Strategies to create an energised and engaged workforce

“40% of engaged employees indicate they have a good understanding of how to meet customer needs; only 17% of non-engaged employees say the same.” — CIPD

Your people are hands-down your most important asset. You may an incredible product and a huge market share — but if everyone is disengaged then it won’t last for long.

Here are some statistics that highlight the importance of an engaged workforce to your bottom line

  • 33% of senior leaders believe employee loyalty has a direct relationship to profits — American Management Association
  • Employee engagement programs can increase profits by $2400 per employee per year — Workplace Research Foundation
  • Companies with engaged employees see 233% greater customer loyalty and a 26% greater annual increase in revenue — Aberdeen Group

These strategies will help you boost employee engagement to create a more energised and productive workforce:

Provide growth opportunities

Career development is a key factor of employee engagement. How can you expect to energise and engage everyone if they feel like they aren’t progressing in their careers?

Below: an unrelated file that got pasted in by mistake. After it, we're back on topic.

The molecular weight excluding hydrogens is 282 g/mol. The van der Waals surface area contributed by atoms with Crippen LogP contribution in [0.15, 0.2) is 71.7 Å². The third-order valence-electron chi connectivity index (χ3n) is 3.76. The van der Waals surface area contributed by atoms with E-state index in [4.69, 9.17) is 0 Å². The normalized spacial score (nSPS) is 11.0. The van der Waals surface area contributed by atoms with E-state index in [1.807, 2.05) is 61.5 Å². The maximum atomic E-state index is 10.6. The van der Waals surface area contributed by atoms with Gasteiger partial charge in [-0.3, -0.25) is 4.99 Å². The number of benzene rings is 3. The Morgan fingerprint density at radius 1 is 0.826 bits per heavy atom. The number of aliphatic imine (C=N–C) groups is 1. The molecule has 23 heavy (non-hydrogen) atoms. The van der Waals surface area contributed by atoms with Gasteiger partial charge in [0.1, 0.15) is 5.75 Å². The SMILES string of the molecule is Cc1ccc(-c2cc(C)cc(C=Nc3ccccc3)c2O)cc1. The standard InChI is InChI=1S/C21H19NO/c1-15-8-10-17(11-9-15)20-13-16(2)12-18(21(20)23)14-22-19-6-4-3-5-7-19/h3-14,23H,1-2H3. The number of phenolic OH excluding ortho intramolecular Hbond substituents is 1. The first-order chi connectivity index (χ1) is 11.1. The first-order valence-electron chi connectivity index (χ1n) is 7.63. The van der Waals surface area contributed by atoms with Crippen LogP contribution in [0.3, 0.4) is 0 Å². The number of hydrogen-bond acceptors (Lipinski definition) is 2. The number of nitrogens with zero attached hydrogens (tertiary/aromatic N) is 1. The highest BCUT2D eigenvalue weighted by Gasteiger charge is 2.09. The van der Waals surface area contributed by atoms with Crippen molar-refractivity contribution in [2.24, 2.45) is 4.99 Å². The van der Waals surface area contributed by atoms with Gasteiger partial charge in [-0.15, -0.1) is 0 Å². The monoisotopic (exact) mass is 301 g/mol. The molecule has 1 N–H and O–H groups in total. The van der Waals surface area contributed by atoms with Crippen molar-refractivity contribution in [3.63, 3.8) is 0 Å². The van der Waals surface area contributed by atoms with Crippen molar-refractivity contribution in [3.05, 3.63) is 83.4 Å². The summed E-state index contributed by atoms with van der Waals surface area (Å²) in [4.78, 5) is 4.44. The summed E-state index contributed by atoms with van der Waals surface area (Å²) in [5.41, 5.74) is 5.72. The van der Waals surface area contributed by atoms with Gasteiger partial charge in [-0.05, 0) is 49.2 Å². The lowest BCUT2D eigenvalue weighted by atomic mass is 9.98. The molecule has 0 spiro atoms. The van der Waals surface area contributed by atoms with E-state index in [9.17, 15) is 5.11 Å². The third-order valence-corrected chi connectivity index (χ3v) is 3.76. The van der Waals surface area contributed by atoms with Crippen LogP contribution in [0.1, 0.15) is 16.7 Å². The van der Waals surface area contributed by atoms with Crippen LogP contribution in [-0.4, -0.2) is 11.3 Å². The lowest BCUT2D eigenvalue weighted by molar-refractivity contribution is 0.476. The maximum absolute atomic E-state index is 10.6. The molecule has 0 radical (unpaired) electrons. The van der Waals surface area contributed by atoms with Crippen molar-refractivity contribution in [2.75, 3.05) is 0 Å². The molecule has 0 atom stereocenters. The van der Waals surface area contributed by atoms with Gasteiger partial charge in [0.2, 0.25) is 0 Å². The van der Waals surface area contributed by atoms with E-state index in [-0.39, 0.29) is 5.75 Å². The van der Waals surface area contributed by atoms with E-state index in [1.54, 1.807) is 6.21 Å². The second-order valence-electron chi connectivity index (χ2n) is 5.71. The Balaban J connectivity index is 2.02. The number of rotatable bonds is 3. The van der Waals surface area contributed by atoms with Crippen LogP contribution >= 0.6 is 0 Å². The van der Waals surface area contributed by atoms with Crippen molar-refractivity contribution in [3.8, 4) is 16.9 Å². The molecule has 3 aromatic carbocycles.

Training is a vital component in career development. Not only will it create a more skilled workforce, but it will also highlight how much you value everyone and your willingness to invest in their futures.

It is important to meet with your staff regularly and discuss agreed targets to help advance them in their careers. For larger organisations, advise the senior members of staff to do the same with their teams.

Communicate and respond to feedback

All your workforce will have ideas, innovations and opinions that can help to drive business forward. As employers, you have a responsibility to provide a platform for everyone to be able to effectively communicate these to you. Failure to listen to your people can be detrimental to engagement and productivity, especially if they wish to discuss a time-sensitive matter with you.